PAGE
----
Confused about climate change? This young climate NGO is using people’s own languages to deliver the facts.
— Language is an unlikely barrier to climate action.
— But official UN climate information is only translated into six languages.
— Now a group of young activists are spreading the word in 40 countries.
— Using translation and social apps to distribute its materials the group can speak directly to people in 100 languages.
It can sometimes seem that information about climate change is all around us. But what if the messages are not in your language? A group of young activists is tackling this unexpected barrier to climate action.
The group says it wants to “make the climate movement more accessible to those who don’t speak English. We aim to educate those who are unaware of climate change and provide them with information on how they can help combat the crisis,” they say.
The group was able to grow its volunteer base rapidly during the COVID-19 lockdowns around the world. It recruited a global network of student translators by offering them the opportunity to earn community service hours when other avenues were closed by the pandemic.
As well as using translation apps, the group uses social apps like WhatsApp and Telegram to distribute its materials, but Kianni says she doesn't want to put her volunteers in danger in countries that impose restrictions on the discussion of climate issues.
Most of the student volunteers have no prior translating experience but say that volunteering with Climate Cardinals is actively improving their language skills, according to the group’s entry which got them to the finals of the annual Shorty Social Good Awards in New York.
Solving the problem of no information
Kianni, an Iranian-American Stanford University student and United Nations Climate Advisor, said she realized the scale of the language barrier when visiting relatives in Iran. “There was very little information about climate change in Iran when I went in sixth grade,” she told Vice.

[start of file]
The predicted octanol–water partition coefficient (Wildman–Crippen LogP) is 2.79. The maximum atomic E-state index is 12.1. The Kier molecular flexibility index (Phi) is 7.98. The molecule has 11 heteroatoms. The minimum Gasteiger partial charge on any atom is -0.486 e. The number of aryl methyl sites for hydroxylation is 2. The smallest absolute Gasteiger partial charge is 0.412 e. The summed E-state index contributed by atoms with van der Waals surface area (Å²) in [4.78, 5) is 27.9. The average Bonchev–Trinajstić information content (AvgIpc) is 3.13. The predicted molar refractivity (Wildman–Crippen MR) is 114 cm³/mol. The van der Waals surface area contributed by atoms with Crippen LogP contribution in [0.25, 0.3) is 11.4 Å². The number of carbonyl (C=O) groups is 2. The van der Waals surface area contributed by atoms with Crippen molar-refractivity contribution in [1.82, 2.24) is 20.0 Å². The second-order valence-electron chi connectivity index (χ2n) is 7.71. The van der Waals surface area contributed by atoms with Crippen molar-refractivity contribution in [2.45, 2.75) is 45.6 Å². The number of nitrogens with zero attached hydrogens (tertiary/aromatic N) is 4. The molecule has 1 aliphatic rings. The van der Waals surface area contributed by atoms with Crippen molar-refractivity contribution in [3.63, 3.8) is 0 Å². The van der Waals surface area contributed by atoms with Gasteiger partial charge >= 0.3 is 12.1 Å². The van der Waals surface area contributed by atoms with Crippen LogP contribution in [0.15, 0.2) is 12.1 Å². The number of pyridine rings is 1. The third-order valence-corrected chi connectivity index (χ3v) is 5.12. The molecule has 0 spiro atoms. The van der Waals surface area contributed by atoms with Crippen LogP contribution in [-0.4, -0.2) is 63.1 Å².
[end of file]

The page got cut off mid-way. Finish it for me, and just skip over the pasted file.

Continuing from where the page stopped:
“I saw how horrible the pollution was - I couldn’t see any stars at night - and I said, ‘Wow, the environment here is so different,’ I really thought it was important for my relatives to know about the disastrous effects climate change was having on Iran.”
When she explained the effects of climate change to her relatives in Farsi, their own language, she realized the importance of providing information to people in local languages around the world.
Climate sources like the Intergovernmental Panel on Climate Change (IPCC) reports are only translated into the six official UN languages. One of Climate Cardinals’ first documents was a climate change glossary defining phrases like “what is climate change” and “what is the Greenhouse Gas Effect” in 100 languages.
Climate Cardinals has already forged partnerships with a range of organizations, including Persian music streaming service Radio Javan and the Arab Youth Climate Movement, which distributes the group’s materials, as well as the United Nations Environmental Program.
This article was originally published by the World Economic Forum and was republished by Good Good Good with permission.